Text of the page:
© Reuters. FILE PHOTO: Packages with separated cans can be seen at the Amarsul facility in Seixal, Portugal on July 7, 2020. The photo was taken on July 7, 2020. REUTERS / Rafael Marchante
From Arno Schütze
FRANKFURT (Reuters) – A decade ago, private equity couldn’t get enough of plastic packaging. They snapped up companies that made bags, films, and trays to contain everything from food and fashion to beverages to drugs.
But now the sector is not quite as fashionable. Many buyout firms have clear control, and some of those who hold assets struggle to outsource them at what they consider attractive prices, according to those involved in such deals.
This reversal shows how much the investment world has recalibrated itself in just a few years, with environmental factors becoming dealmakers or breakers.
“No plastic packaging company would pass our internal ESG check, and we would pass even if such an investment promised a high return,” said Marcus Brennecke, co-head of the private equity advisory team at EQT (NYSE :).
“While we have invested in plastic packaging in the past – we owned Faerch Plast from 2014 to 2017 – we wouldn’t buy a plastic packaging company today.”
These ESG risks – environmental, social and governance risks – include new EU rules to be introduced next year that will require packaging to be reusable or recyclable by 2030.
Private equity investments in the global plastic packaging sector have already slowed in recent years. According to Refinitiv data, the combined transaction value from 2016 to 2020 was USD 1.3 billion, a third below the value of the previous five years.
However, that does not mean that there is no need to do business.
The plastic packaging market posted global sales of $ 265 billion last year, according to Market Data Forecast. Many investors continue to see the value of packaging goods and are betting on solid growth prospects as no comparable substitute for bulk goods such as food has been found.
But they are chasing the eco winners, which requires a close look at the details.
This week, buyout company Lindsay (NYSE 🙂 Goldberg sold the food and pharmaceutical packaging manufacturer Schur Flexibles to Austrian investor B & C, days after CVC last week sold Swedish company AR Packaging (NYSE 🙂 to US-based Graphic Packaging (NYSE 🙂 had sold.
“We still consider the packaging sector to be extremely attractive,” added Thomas Unger, managing partner at Lindsay Goldberg Europe, adding that the trend towards sustainability has become a decisive factor.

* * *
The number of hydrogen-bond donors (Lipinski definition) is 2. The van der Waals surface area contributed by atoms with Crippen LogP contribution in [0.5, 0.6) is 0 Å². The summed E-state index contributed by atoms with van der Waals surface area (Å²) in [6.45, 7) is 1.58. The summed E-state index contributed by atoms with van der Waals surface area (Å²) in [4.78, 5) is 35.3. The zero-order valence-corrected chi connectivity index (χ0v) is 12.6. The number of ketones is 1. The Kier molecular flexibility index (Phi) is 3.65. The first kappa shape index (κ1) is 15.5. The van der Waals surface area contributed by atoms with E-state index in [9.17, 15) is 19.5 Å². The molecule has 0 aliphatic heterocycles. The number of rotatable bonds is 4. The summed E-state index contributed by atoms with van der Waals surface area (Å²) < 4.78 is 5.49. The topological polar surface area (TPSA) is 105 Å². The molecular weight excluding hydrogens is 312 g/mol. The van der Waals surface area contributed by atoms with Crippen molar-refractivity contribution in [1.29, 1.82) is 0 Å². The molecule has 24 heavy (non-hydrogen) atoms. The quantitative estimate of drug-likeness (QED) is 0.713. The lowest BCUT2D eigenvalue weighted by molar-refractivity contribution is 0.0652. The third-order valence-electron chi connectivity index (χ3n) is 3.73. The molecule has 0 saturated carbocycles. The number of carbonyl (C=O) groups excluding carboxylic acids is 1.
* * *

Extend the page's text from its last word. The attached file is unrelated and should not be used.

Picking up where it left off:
“Companies that score with material efficiency, closed material cycles and an ecological footprint that is as positive as possible will win,” he added. “Companies that fail this challenge lose value dramatically.”
The Partners Group, which was about to sign a purchase agreement for Schur in 2019, did not take part in the tender this time.
“We are very cautious about future investments in plastic packaging companies, partly for ESG reasons,” said Jürgen Diegruber, partner in the Partners Group, whose portfolio company Hoffmann, a caterer, recently switched to plastic paper packaging to improve its ecological footprint.
So what’s the plan?
A plan to make an acquired company “greener” is proving essential, according to deal experts.
The Ontario Teachers’ Pension Plan Board, which in February acquired a majority stake in the Portuguese packaging manufacturer Logoplaste valued at 1.4 billion euros, planned to make all of the company’s packaging reusable or recyclable by 2025 and to increase the recycled content of its products.
Logoplaste even added ESG-linked interest costs to an institutional loan last year, with interest payments tied to CO2 emissions and the use of recycled plastic.
The private equity company SVPGlobal has also overhauled the German packaging manufacturer Kloeckner Pentaplast (kp) since its takeover in 2012.
“The use of recycled materials at kp is roughly three times as high as that of the competition. We helped the company set specific ESG goals and were delighted when kp launched its first ESG loan in the US earlier this year Ratchet binding emitted in the US market. “Said SVPGlobal founder Victor Khosla.
Interest payments related to ESG factors are also provided for this loan.
Investors are likely to consider ESG references in the upcoming auctions.
Information packages have just been sent to potential buyers of the Polish plastic packaging company Alupol, owned by Grupa Kety, and the London-based private equity firm 3i (LON 🙂 is expected to start selling Weener Plastics based in Germany next year.
Grupa Kety and 3i declined to comment on the upcoming auctions.
UNDER ESG MICROSCOPE
An investment banker who worked on a European plastic packaging business earlier this year said environmental factors were under scrutiny.
“Does the target use recycled raw materials, how good is the recyclability of its products, etc.? A low ESG score translates into a low multiple,” he added, referring to a company’s valuation as a multiple of profit.
“While ESG was a marginal issue two to three years ago, this time a lot of work has gone into producing ESG reports.”
Some investors said that even companies in related sectors are affected by the tougher ESG line.
A test of this could come with the sale of the flexographic printing unit from printing ink manufacturer Flint, whose products are used for printing on plastic and paper packaging and which received initial offers from potential buyers earlier this month.
Flint declined to comment.
While there are undoubtedly ways to take advantage of packaging, some investors are unwilling to take the risk.
“Plastic packaging – not for us. Our teams do not like that, they would find it difficult to explain it to our investors,” said the Europe manager of one of the largest US private equity companies.
“And who will buy it five years from now when ESG is likely to be taken much more seriously than it is today.”
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